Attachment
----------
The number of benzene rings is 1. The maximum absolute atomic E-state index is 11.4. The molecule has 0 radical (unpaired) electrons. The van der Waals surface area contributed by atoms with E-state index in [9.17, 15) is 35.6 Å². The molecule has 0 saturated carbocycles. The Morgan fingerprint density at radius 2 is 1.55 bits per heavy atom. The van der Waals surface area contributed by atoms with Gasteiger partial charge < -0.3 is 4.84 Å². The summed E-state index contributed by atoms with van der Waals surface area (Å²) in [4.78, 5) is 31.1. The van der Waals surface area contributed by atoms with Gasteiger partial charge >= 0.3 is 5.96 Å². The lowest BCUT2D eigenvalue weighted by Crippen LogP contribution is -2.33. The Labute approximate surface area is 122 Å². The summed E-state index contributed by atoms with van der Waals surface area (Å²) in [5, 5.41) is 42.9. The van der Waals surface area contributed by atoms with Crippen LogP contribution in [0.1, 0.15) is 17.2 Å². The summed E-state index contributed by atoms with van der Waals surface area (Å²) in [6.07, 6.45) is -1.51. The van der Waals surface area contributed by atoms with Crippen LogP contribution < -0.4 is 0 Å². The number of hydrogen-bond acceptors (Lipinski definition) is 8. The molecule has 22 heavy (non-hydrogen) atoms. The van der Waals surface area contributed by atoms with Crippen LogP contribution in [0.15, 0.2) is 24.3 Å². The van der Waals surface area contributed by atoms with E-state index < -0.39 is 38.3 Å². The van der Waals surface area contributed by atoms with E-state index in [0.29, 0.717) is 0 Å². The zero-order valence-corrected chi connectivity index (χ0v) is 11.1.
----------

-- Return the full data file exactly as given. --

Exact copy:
The number of benzene rings is 1. The maximum absolute atomic E-state index is 11.4. The molecule has 0 radical (unpaired) electrons. The van der Waals surface area contributed by atoms with E-state index in [9.17, 15) is 35.6 Å². The molecule has 0 saturated carbocycles. The Morgan fingerprint density at radius 2 is 1.55 bits per heavy atom. The van der Waals surface area contributed by atoms with Gasteiger partial charge < -0.3 is 4.84 Å². The summed E-state index contributed by atoms with van der Waals surface area (Å²) in [4.78, 5) is 31.1. The van der Waals surface area contributed by atoms with Gasteiger partial charge >= 0.3 is 5.96 Å². The lowest BCUT2D eigenvalue weighted by Crippen LogP contribution is -2.33. The Labute approximate surface area is 122 Å². The summed E-state index contributed by atoms with van der Waals surface area (Å²) in [5, 5.41) is 42.9. The van der Waals surface area contributed by atoms with Crippen LogP contribution in [0.1, 0.15) is 17.2 Å². The summed E-state index contributed by atoms with van der Waals surface area (Å²) in [6.07, 6.45) is -1.51. The van der Waals surface area contributed by atoms with Crippen LogP contribution < -0.4 is 0 Å². The number of hydrogen-bond acceptors (Lipinski definition) is 8. The molecule has 22 heavy (non-hydrogen) atoms. The van der Waals surface area contributed by atoms with Crippen LogP contribution in [0.15, 0.2) is 24.3 Å². The van der Waals surface area contributed by atoms with E-state index < -0.39 is 38.3 Å². The van der Waals surface area contributed by atoms with E-state index in [0.29, 0.717) is 0 Å². The zero-order valence-corrected chi connectivity index (χ0v) is 11.1.